Sewing spaces: A legal eagle and a talented sewista. It's not fair!
I am sure Kay, The Sewing Lawyer, is the most fashionable female in the courtroom. Her clothes are lovely. They are. Don't you crave her safari-style jacket? I do. And her space is so organized. (Yes, Kay, I do call that organized! Absolutely.) And her blog is so informative. I always learn something when I read it. And one day ? one day ? I'll put that knowledge to use ... I promise.
Do you have a dedicated sewing space?
I do. I have taken over the third bedroom in our bungalow. It's small (8'x10' approximately) and crammed and usually looks like a tornado just ripped through, but it's all mine!
What would you change about your space?
I appreciate having my own space, but I don't love the space I have. If I could start from scratch, it would be about twice the size. It would have a low window, which I would face when sewing. I would love enough space to have ALL of my stash and books easily accessible. I would like to have my computer in there, too. Maybe when my son moves out permanently I'll take over his bedroom, too ? I've already got my Singer 127 treadle machine in there.
How is your space organized?
"Organized" is not the word I'd use. I have my sewing machines on an L-shaped desk top which sits on two two-drawer filing cabinets. My cutting table is on the window wall. My ironing board is between the cutting table and my sewing desk, with pressing tools in a cupboard next to it. There are high wooden shelf units on the fourth wall. Basically every inch of wall and floor space is occupied!
Much of my fabric stash is in my sewing room on deep shelf units in plastic Rubbermaid boxes. However, my fabric stash is taking over the rest of the house, too . . . There is a large cupboard in our bedroom that's pretty full, and two underbed storage boxes from IKEA. Oh, and there is also fabric in the linen closet, and some in the basement. I think I have a problem.
I try to store the fabric by type i.e. cottons, wool, linen, knits. I keep a record the size and content of each piece as well as where I got it and what I paid. However, I don't try to record the location. Between my binder of swatches and my loose filing system, I can usually remember what I have and find it without too much searching. But occasionally, I am surprised to find something I had forgotten about.
How are your patterns organized?
My patterns are crammed into a two-drawer metal filing cabinet. They are filed in hanging folders by garment type, i.e. suits/separates, coats, dresses, tops, pants & skirts. However, I desperately need more pattern storage!
I have my Burda magazines archived, sort of. I scan the covers and line drawings, so I can browse through them on the computer.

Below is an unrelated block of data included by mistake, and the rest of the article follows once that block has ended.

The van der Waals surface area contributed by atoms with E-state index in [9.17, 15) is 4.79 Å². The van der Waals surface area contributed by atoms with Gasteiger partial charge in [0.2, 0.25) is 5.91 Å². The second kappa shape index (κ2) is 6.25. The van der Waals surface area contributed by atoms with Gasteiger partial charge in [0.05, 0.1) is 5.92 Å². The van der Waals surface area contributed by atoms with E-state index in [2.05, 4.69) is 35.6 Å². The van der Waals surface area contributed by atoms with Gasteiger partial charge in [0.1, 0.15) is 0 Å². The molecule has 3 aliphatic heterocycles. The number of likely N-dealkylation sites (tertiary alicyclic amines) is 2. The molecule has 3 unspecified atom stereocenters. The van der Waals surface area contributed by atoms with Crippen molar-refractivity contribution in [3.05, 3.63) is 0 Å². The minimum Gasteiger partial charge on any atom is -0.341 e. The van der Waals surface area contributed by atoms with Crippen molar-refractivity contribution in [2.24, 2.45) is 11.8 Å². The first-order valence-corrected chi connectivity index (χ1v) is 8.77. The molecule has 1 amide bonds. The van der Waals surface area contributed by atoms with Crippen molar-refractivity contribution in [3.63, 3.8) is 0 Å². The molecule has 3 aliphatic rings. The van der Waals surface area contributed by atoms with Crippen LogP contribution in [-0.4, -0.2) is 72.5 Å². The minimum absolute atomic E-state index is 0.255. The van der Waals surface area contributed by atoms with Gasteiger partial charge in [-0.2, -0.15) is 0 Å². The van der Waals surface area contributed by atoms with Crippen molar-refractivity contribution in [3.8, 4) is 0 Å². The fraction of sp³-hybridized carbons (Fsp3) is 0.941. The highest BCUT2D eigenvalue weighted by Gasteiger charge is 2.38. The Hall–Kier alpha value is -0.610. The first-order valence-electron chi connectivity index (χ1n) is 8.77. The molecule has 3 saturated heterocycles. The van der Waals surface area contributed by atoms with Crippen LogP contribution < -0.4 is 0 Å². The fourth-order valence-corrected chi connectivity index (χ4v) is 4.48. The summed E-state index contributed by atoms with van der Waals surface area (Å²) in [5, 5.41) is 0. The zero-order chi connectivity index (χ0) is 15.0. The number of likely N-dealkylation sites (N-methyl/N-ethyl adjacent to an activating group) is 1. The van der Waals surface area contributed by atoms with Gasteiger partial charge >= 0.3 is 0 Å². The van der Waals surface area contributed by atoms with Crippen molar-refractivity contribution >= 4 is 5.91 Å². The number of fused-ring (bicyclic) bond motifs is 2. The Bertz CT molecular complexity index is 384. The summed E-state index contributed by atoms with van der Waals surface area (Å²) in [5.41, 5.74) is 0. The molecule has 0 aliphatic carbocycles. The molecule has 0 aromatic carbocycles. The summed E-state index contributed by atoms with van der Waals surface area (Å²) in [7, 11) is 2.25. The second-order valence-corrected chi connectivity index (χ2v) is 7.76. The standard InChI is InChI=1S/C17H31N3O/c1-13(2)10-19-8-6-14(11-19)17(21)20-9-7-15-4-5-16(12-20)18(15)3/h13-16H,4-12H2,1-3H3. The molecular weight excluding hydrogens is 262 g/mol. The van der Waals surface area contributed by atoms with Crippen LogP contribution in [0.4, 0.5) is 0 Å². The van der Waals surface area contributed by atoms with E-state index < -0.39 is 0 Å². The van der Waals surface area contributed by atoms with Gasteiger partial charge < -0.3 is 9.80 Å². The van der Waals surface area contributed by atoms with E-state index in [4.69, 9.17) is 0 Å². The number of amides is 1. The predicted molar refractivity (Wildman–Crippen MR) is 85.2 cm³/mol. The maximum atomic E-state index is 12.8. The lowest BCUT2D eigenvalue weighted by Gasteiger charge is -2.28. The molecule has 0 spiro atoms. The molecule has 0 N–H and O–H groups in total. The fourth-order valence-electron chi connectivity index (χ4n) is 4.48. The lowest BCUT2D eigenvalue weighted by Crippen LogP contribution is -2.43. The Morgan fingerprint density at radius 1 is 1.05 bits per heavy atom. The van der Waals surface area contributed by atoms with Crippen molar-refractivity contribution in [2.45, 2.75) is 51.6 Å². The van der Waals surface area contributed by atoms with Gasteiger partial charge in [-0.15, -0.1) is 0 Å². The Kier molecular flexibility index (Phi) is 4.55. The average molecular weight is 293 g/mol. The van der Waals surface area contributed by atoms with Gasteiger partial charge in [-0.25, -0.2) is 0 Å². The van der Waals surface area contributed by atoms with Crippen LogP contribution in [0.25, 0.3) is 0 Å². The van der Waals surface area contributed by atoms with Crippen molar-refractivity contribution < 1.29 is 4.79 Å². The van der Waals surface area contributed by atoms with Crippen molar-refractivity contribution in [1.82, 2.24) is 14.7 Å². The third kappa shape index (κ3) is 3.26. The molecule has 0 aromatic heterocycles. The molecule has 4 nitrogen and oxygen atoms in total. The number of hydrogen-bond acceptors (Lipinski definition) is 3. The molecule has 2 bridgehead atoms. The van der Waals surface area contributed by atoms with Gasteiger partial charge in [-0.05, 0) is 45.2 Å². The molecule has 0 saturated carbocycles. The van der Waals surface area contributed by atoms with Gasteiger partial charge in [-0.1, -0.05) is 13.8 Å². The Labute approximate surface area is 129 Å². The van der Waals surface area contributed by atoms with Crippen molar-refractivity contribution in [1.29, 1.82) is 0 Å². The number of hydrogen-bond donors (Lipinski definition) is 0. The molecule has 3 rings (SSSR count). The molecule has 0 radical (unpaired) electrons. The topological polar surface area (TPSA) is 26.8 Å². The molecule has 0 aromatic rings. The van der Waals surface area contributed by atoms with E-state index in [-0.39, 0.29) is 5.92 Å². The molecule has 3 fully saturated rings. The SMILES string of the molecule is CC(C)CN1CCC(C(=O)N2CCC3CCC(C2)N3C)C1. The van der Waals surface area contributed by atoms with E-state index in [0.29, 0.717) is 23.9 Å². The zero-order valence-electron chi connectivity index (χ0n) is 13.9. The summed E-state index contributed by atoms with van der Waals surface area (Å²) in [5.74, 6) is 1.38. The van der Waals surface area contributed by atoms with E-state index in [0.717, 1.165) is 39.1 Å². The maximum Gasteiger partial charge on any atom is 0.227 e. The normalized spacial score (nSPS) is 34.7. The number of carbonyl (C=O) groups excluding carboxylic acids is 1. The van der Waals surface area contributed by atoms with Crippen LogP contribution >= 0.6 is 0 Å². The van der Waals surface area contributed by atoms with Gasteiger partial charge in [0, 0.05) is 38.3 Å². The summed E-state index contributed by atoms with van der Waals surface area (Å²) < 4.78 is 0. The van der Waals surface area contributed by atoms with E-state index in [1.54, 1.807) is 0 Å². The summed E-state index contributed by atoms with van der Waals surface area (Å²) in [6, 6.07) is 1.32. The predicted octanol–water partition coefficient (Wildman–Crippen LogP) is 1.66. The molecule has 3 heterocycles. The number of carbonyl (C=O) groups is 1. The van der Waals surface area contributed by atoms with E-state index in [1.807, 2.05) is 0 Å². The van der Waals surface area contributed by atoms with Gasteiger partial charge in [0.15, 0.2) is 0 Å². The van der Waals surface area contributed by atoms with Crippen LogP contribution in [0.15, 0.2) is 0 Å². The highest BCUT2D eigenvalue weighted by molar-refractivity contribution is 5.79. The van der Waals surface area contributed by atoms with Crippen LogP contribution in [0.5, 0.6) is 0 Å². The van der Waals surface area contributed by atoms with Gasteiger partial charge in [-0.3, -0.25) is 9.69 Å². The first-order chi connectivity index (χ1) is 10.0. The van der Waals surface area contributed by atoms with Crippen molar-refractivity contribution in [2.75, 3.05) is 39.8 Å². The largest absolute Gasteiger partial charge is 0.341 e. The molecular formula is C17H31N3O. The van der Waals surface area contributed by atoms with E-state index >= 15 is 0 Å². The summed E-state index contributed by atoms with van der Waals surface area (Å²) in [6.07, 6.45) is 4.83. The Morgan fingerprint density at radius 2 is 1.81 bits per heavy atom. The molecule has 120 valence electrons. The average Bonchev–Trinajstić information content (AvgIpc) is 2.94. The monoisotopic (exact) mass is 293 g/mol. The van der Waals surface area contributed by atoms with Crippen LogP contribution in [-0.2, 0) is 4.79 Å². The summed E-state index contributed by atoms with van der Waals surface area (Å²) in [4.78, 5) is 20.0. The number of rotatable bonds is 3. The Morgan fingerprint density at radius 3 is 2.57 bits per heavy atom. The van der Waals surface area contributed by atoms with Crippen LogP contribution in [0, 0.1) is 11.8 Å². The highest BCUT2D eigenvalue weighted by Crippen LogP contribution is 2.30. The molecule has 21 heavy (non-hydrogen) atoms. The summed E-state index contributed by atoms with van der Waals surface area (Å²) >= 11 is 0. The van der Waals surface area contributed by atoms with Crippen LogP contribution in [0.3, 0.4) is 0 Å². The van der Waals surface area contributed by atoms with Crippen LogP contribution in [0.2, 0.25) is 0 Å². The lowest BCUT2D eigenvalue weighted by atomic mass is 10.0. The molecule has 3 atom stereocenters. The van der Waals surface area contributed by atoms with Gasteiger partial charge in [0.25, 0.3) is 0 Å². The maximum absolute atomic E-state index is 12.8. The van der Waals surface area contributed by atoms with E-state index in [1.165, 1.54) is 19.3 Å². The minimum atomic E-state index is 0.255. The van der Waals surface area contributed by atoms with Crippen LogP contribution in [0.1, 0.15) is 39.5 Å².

Do you have a mannequin made to measure?
>My husband and I made a duct-tape double many years ago. She is tremendously helpful to check fit and proportion.
What do you cut out your patterns on?
My cutting table is a hollow-core door which sits on table legs from IKEA at a good height. I have a cutting mat on top and only use a rotary cutter.
I think my iron and ironing board are the most valuable tools I have because having a great iron makes everything look so much better. I have a Consew gravity feed iron and a Reliable ironing board with a built-in fan to draw steam and heat down and out of what I'm pressing. It's great for tailoring with wool.
What tools do you recommend for the beginning sewer?
The absolute basics are a good sewing machine, a good iron and a good pair of scissors.
My main sewing machine is a Pfaff 2042 which is about eight years old. I have a Featherweight which I often use for topstitching (heavier or contrasting thread colour). I recently bought a Singer 127 treadle machine, but so far haven't used it for garment sewing although I have used it to construct muslins.
Do you use a serger? If so, why do you like it?
My Pfaff 4852 (five thread & coverstitch) is about ten years old. I use it all the time ? to finish seams (two-thread overlock), construct stretchy garments (four-thread overlock), and occasionally for rolled hems. It is not difficult to switch to the coverstitch, which I like for T-shirt hems and neck edges. The serger really makes my garments look more beautiful, inside and out.
How long did it take you to develop your sewing space?
I've been in my sewing room for about 10 years and it's still a work in progress . . .
First Sewing Spaces stop next week: Patty, The Snug Bug. She has a cute lil canine pal, and you'll be able to admire him in her room. Adorable? You bet. Her sewing space is rather cute as well. Absolutely.
And don't forget to enter my celebration giveaway. If I do say so myself, it is fabulous! And I would not lie to you. I would not.